An airbrush is awesome if you have the patience to learn it. You can cover alot of area with a little paint.Can you use airbrushing and rattle cans? I've had trouble of mixing paints leading to peeling in the past. I recently inherited a airbrush (but no compressor) and so I'm wondering if I should try to borrow one for my painting or should stick with my experience in the rattles
It depends on the paint you're using and how you're layering it. If you are using acrylic paints out of the airbrush, you need to be very careful using more caustic paints (ie: rattlecans) because it can kill your acrylic coat, especially if it isn't completely dry.Can you use airbrushing and rattle cans? I've had trouble of mixing paints leading to peeling in the past. I recently inherited a airbrush (but no compressor) and so I'm wondering if I should try to borrow one for my painting or should stick with my experience in the rattles
I put down my primer coat with rattle can. The rest I have done with airbrush. If you get a .5mm airbrush needle you can cover a lot of material. Mixing enamel and acrylic paints follow a pretty basic rule. You want to thin the paint down to roughly the consistency of whole milk. Enamels are thinned down with lacquer paint thinner, and acrylics are thinned down with acrylic paint thinner (which is essentially a light soap and water).And you can put enamel airbrush on top of rattlecan? I have no experience with airbrushing so I'm trying to determine the most efficient way to mix things since I get the impression that airbrush isnt for large basecoats but more detail and weather work. Am I wrong and you can relatively quickly coat a piece using airbrush or would you recommend that I lay down my base silver/yellow/green via rattle then go in for nitty gritty with airbrush?
Pictures wont upload on Explorer or Chrome. But the explanations are great/ So amazing how so many help each other in here. Fantastic group. Simply astonishing...Since there seem to always be threads about paint colors for RotJ, I figured I'd create some search-fodder.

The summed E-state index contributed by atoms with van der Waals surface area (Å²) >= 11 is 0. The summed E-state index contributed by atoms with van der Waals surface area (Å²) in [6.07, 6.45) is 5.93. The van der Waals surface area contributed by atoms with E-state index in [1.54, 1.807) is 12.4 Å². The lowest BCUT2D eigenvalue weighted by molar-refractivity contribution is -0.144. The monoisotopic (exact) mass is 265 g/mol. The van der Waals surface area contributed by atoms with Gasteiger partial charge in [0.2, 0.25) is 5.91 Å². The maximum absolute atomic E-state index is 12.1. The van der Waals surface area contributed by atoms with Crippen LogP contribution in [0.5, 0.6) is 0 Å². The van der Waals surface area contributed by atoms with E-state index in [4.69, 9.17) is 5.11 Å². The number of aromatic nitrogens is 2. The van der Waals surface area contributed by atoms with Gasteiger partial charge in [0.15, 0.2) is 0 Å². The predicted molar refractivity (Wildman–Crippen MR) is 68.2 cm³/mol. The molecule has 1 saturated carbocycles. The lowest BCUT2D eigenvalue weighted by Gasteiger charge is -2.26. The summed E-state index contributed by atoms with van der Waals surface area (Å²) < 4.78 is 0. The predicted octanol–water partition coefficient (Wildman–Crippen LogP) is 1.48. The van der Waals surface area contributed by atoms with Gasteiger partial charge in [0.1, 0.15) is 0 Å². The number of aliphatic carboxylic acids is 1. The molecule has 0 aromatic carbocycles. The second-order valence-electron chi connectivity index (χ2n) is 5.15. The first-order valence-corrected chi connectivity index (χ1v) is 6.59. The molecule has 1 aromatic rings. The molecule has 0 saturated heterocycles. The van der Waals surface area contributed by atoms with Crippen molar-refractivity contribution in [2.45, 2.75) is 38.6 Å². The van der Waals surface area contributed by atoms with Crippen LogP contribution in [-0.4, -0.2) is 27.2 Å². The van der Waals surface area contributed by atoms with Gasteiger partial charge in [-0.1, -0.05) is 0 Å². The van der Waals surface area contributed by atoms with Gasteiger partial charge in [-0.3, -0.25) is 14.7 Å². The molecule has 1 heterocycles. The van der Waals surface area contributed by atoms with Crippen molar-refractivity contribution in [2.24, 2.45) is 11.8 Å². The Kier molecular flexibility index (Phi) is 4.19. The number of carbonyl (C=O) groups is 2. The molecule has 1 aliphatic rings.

This is just what i like. This isn't "right". You might hate the results. The cans might explode, sending shrapnel into your eyes. I'm not to blame for any of that!! Enough folks have said they like my suit that I guess it's at least ok.
Personally, I think you should seek out the colors that YOU like best, rather than just trusting someone else to make the decision. It's your armor, so make it you YOU want it, not how I want it!
Also note that I'm not mentioning anything about the subtle weathering... mists of grey and brown, graphite powder, razor scratches, etc...
This is my armor:
And here's what I used (sort of):
Line Striping Yellow
Hunt Club Green
My armor is metal, so it was already silver. Assuming you're working with something non-metal, do the standard prime and coat silver thing.
The line striping yellow is an inverted can, so you spray upside down. But it's the best match to the color that I've been able to find in a spray can.
After the yellow, I do a layer of Spruce green on the ab plate only. This is for the light scratches where the rifle stock hits the armor.
The hunt club green is the finish color, with black misted fairly heavily in some areas, as can be seen in the photos.
For the shoulders and knees, I use these:
Line Striping Yellow
Line striping yellow, with misted layer orange. For the weathering on the knees, I use the summer squash for the layer between the silver and the yellow/orange.
And for the gauntlets, I revisit some colors from the helmet: black and claret wine (please excuse the bad composite here. the primer is implied )
Real simple... silver, masking, flat black then claret wine, with a bit more black misted on top.
On the note of the "subtle weathering" that I didn't get into above - don't forget that you always want to use a matte clear coat to seal it all and dull down any gloss. Satin, gloss... it doesn't matter what the finish of the paint is, as long as you have a good clear coat.
Testor's Dullcote is my favorite. I've never had a bad reaction with the paint underneath it, so that's a plus.
That being said, if you can't get the dullcote anything should do. Be careful - clear coats can mess up the paint underneath if you don't carefully follow instructions, including letting all of the layers underneath cure properly.
Also note that products change regularly... Some of these paints are 4+ years old. You might not be able to find exact matches anymore.